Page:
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General practitioners are often the first health professional you visit when you have an eye concern. They can provide an immediate assessment and treatment of some problems and may refer you to an optometrist or ophthalmologist. For more information visit The Royal Australian College of General Practitioners website www.racgp.org.au
Ophthalmologists (also known as eye specialists or eye surgeons) are medical doctors who specialise in the human eye. They provide eye examinations, diagnosis of diseases and defects of the eye and manage associated treatments which may include surgery. Referral from a general practitioner, optometrist or other medical specialist is required to obtain the Medicare rebate. Appointments are triaged (prioritised) according to medical need, with red eyes commonly seen immediately upon referral. For more information visit The Royal Australian and New Zealand College of Ophthalmologists website www.ranzco.edu
Ophthalmic nurses work alongside ophthalmologists to provide nursing care to patients during their treatment. Ophthalmic nurses can be registered or enrolled nurses. For more information visit the Australian Ophthalmic Nurses Association website www.aonavic.com.au
Optometrists are primary health care specialists who examine eyes to detect defects in vision, signs of ocular injury, ocular diseases or abnormalities and problems with general health. A detailed eye examination can reveal conditions such as high blood pressure or diabetes. Optometrists make a diagnosis, offer advice and when necessary prescribe, fit and supply glasses and contact lenses. Optometrists may provide treatments for some eye disease and will refer you to an ophthalmologist for further diagnosis and treatment if necessary. You do not need a referral to see an optometrist and there is little or no waiting time for appointments. Medicare provides a full rebate for most optometry consultations. For more information visit the Optometrists Association Australia website www.optometrists.asn.au
Orthoptists are allied health professionals who specialise in the diagnosis and management of disorders of eye movements and associated vision problems. Orthoptists often work alongside ophthalmologists and help with rehabilitation of people experiencing vision loss. For more information visit the Orthoptic Association of Australia website www.orthoptics.org.au
Optical dispensers and optical mechanics
Optical dispensers interpret optical prescriptions as well as fit and service optical appliances such as spectacle frames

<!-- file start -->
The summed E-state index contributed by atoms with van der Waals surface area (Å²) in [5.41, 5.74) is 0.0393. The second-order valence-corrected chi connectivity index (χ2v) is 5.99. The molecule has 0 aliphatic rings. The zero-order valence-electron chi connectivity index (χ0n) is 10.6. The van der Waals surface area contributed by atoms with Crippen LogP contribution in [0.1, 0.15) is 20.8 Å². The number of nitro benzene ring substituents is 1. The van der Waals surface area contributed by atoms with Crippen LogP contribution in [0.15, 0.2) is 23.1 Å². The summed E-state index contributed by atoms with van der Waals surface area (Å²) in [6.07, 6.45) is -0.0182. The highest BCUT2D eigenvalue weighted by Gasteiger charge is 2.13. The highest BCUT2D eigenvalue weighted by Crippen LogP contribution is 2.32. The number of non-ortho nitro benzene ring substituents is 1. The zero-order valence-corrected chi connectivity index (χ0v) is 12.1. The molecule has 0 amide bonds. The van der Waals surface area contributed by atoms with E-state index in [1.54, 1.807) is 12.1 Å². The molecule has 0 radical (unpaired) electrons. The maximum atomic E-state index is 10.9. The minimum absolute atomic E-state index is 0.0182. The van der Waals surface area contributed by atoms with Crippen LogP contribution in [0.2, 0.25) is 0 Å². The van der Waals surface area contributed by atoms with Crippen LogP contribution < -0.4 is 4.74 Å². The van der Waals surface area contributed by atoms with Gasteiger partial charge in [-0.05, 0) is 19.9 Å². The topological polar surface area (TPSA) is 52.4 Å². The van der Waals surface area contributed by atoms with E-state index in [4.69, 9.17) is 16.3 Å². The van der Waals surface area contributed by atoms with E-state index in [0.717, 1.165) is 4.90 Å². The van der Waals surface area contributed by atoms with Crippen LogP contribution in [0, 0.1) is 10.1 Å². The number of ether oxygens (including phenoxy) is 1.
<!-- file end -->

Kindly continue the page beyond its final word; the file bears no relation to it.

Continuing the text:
and lenses. Optical mechanics operate machines to grind, polish and surface optical lenses to meet prescription requirements. Optical mechanics also fit lenses to spectacle frames. Optical dispensers and mechanics often work alongside optometrists. For more information visit the Australasian Dispensing Opticians Association website www.adoa.com.au
Low Vision Services
Low vision services are provided by low vision organisations, some optometrists, orthoptists and ophthalmologists. They
can help by providing information, devices and rehabilitation to assist a person with vision impairment to remain independent. Most low vision services do not require formal referral from a health professional. It is important to maintain regular appointments with your eye health professional while accessing low vision services. For more information on services offered by low vision organisations visit the Vision Initiative website www.visioninitiative.org.au
Australian College of Optometry
Formerly the Victorian College of Optometry, low vision clinics are run in partnership with Vision Australia. For more information visit www.aco.org.au or call the Australian College of Optometry on (03) 9349 7400.
Guide Dogs Australia
Guide Dogs Australia represents all of Australia’s state based guide dog organisations. They assist people who are
blind or have a vision impairment to gain the freedom and independence to move safely and confidently within the
community. For more information visit www.guidedogsaustralia.com or call Guide Dogs Australia on 1800 804 805.
Optometrists Association Australia
The Optometrists Association Australia can provide information on local optometrists that provide low vision services. For more information visit www.optometrists.asn.au
Royal Institute for Deaf and Blind Children
The Royal Institute for Deaf and Blind Children provide educational services to children with hearing and/or vision
impairment. For more information visit www.ridbc.org.au or call the Royal Institute for Deaf and Blind Children on
(02) 9871 1233.
Royal Society for the Blind of South Australia
The Royal Society for the Blind of South Australia provide services for South Australians who have vision impairment.
For more information visit www.rsb.org.au or call the Royal Society for the Blind of South Australia on (08) 8232 4777
Vision Australia offers a wide range of services to assist people who are vision impaired across their life span.
Vision Australia has merged with Seeing Eye Dogs Australia to provide enhanced orientation and mobility services.
For more information visit www.visionaustralia.org.au or call Vision Australia on 1300 847 466.
Vision loss support organisations
Vision loss support organisations provide support and information for people living with vision impairment and
blindness. • Blind Citizens Australia 1800 033 066
• Glaucoma Australia 1800 500 880
• Keratoconus Australia 0409 644 811
www.keratoconus.asn.au Macular Degeneration Foundation 1800 111 709
• Retina Australia 1800 999 870
For more information on eye health visit
For PDF version, see the attachment.
|Who's who in eye health Info Sheet final (NM).pdf||484.29 KB|